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Condominium One

Condominium One is one of the seminal buildings in California architecture of the 1960s.

The building looks out at Bihler Point and the Pacific Ocean at The Sea Ranch on the Sonoma County Coast. It was among the first buildings (built by Oceanic) to be constructed at Sea Ranch and it provided the model for most of the structures that were designed and built later.

Sea Ranch provided an opportunity to develop a whole community that tried to work with the land as founding architect Donlyn Lyndon noted:

We wanted each building  to engage the land, to become part  of the way in which people could accommodate to this extraordinary and often chilled and windy terrain. We wanted the relationship between buildings and land to be complementary, to use the buildings to make the land more habitable, without destroying the very qualities that attracted people to this segment of the coast.

This is the mission statement, the creed, that underscores all the early structures that were erected at Sea Ranch.

This was clearly a building I needed to understand and look at. This called for a sketch. As soon as I checked into my room, I headed east from Sea Ranch Lodge and followed the trail out to Bihler Point. I found a spot directly in front of Condominium One, which was to the east and across a sea thrashed cove, and set up my stool, opened my journal, and began to sketch.

The ten unit Condominium One was completed in 1965. And it didn’t look like anything that was built before. The rooflines all slope down toward the ocean, seemingly echoing the sloping hill surrounding it. In the sketch I left the roof unpainted to emphasize the unity of the pitch lines of the roof. The structure is anchored by two towers that rise from the units.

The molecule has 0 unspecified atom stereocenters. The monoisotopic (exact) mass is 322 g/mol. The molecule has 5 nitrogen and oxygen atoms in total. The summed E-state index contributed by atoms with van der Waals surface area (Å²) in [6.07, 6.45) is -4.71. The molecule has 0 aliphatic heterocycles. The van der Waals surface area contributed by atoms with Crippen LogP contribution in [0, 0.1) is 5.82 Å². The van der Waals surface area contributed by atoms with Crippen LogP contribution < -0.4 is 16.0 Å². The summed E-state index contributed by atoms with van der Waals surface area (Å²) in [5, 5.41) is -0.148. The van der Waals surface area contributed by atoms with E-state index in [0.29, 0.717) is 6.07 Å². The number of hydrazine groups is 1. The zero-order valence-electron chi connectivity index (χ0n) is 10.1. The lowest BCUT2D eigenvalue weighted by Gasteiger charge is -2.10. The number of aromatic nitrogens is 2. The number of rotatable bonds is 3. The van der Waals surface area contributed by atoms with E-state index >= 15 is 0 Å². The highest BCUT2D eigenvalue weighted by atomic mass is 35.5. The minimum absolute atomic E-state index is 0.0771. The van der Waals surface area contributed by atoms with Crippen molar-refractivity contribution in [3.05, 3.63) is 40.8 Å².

Sea Ranch Barn

The building’s design was influenced by the land but the historic existing structures of the Sonoma coast also had an influence on the building. You can see the influence of the wooden barns that dot the landscape of the coast as well as the barn that directly northwest of the condominium’s location. This barn I sketched and it is part of the “DNA” of the current structures of Sea Ranch.

Donlyn Lyndon also notes that one of the structures that they drove by on their way up to the building site, influenced Condominium One and that was the chapel at Fort Ross.

Fort Ross Chapel

The Fort Ross Chapel was built at this Russian settlement in the mid 1820s and is the first Russian Orthodox structure in North America built outside of Alaska.

Lyndon notes the importance of Fort Ross in its influence on Condominium One:

Even more insistently present in our minds, since it then straddled the highway, was the great wooden stockade of Fort Ross. The restored nineteenth-century chapel, which occupies one corner, was especially moving.

And Lyndon brings up the point that the way a building is designed and constructed, can be moving in a way that can surprise the viewer. When you walk into York Minister or Stanford Memorial Church or the Sea Ranch chapel and you look up, the experience really can be moving. Great architecture can convey  that feeling.

Too bad I couldn’t retrace my steps, turn off to the south (ignoring the private property signs), and knock on one the condo’s doors. The bewildered owner would open the door (in my world anyway) and I would ask, “Can I step into your living room? I want to be moved.”